A Frenchman with a Scottish soul,
Born in 1877 in Biarritz, Arnaud Massy is still considered today the greatest French golfer in history.
Nevertheless the young Massy didn’t concentrate on golf immediately and climbed aboard a sardine fisher as an apprentice sailor. Then he became a caddy at the Biarritz golf club and liked and learnt the sport very quickly. At 16 years old, he won the caddy’s tournament and won a medal and a golden Louis coin that he admitted he always kept on his person.
After this victory, Sir Everad Hambro took the young Frenchman to Scotland to perfect his technique. In 1907, at Hoylake, he had the biggest achievement of his career in winning the prestigious British tournament in hellish conditions. The wind and rain made the course practically impossible. He was the first foreigner to win this trophy which meant he was also considered the world champion that same year. His sporting achievements continued until the First World War, when he was injured on the battlefield at Verdun. This slowed his career but Arnaud Massy still managed to win the French International Championship in 1925.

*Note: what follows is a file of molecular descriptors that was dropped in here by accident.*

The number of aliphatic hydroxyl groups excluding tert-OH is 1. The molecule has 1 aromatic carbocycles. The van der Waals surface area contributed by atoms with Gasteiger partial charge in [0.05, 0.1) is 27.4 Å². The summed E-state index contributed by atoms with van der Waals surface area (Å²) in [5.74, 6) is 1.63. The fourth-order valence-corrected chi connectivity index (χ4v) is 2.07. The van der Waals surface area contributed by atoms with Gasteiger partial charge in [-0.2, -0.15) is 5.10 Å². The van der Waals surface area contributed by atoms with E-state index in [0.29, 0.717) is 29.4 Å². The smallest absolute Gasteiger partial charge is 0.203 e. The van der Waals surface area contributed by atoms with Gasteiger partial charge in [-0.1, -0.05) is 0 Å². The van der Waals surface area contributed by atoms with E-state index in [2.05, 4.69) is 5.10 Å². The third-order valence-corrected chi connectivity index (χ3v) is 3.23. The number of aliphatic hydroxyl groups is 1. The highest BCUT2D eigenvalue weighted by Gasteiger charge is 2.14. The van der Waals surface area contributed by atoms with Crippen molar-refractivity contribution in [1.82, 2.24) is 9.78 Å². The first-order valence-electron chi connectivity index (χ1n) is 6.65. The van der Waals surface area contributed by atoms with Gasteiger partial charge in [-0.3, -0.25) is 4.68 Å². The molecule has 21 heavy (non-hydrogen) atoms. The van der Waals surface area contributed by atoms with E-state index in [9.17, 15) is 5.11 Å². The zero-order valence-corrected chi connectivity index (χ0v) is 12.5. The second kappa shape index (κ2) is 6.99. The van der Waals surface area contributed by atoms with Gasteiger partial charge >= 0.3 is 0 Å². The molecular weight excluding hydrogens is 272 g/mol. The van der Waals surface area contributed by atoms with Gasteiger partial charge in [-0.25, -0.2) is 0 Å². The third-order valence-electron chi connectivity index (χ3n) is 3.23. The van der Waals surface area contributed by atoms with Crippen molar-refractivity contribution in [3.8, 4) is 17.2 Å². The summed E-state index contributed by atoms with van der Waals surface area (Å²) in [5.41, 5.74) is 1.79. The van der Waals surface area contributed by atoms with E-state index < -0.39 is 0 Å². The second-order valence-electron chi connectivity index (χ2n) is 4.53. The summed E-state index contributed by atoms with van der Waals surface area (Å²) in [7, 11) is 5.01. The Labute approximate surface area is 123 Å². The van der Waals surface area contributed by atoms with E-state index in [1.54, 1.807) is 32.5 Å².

Arnaud Massy’s determination was so strong that he learned the sport as a left-handed player, his weak side, as the only abandoned golf club he could find in the shed